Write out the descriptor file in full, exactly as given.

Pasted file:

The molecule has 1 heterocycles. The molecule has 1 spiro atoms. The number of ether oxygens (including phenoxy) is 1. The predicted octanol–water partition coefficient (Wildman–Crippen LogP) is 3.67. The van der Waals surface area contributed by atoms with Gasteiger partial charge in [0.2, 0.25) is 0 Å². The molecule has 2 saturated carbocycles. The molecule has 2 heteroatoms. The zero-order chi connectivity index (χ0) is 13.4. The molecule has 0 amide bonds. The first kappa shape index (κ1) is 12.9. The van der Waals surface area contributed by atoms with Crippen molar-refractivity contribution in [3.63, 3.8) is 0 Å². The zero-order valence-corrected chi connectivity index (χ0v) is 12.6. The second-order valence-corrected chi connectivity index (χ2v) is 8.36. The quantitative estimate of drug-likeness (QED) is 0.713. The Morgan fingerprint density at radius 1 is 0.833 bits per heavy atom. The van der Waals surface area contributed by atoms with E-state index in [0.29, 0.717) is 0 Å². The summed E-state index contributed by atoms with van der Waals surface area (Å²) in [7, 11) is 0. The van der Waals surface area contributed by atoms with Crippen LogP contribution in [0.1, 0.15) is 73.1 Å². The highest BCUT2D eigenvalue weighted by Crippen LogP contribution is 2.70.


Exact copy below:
The molecule has 1 heterocycles. The molecule has 1 spiro atoms. The number of ether oxygens (including phenoxy) is 1. The predicted octanol–water partition coefficient (Wildman–Crippen LogP) is 3.67. The van der Waals surface area contributed by atoms with Gasteiger partial charge in [0.2, 0.25) is 0 Å². The molecule has 2 saturated carbocycles. The molecule has 2 heteroatoms. The zero-order chi connectivity index (χ0) is 13.4. The molecule has 0 amide bonds. The first kappa shape index (κ1) is 12.9. The van der Waals surface area contributed by atoms with Crippen molar-refractivity contribution in [3.63, 3.8) is 0 Å². The zero-order valence-corrected chi connectivity index (χ0v) is 12.6. The second-order valence-corrected chi connectivity index (χ2v) is 8.36. The quantitative estimate of drug-likeness (QED) is 0.713. The Morgan fingerprint density at radius 1 is 0.833 bits per heavy atom. The van der Waals surface area contributed by atoms with E-state index in [0.29, 0.717) is 0 Å². The summed E-state index contributed by atoms with van der Waals surface area (Å²) in [7, 11) is 0. The van der Waals surface area contributed by atoms with Crippen LogP contribution in [0.1, 0.15) is 73.1 Å². The highest BCUT2D eigenvalue weighted by Crippen LogP contribution is 2.70.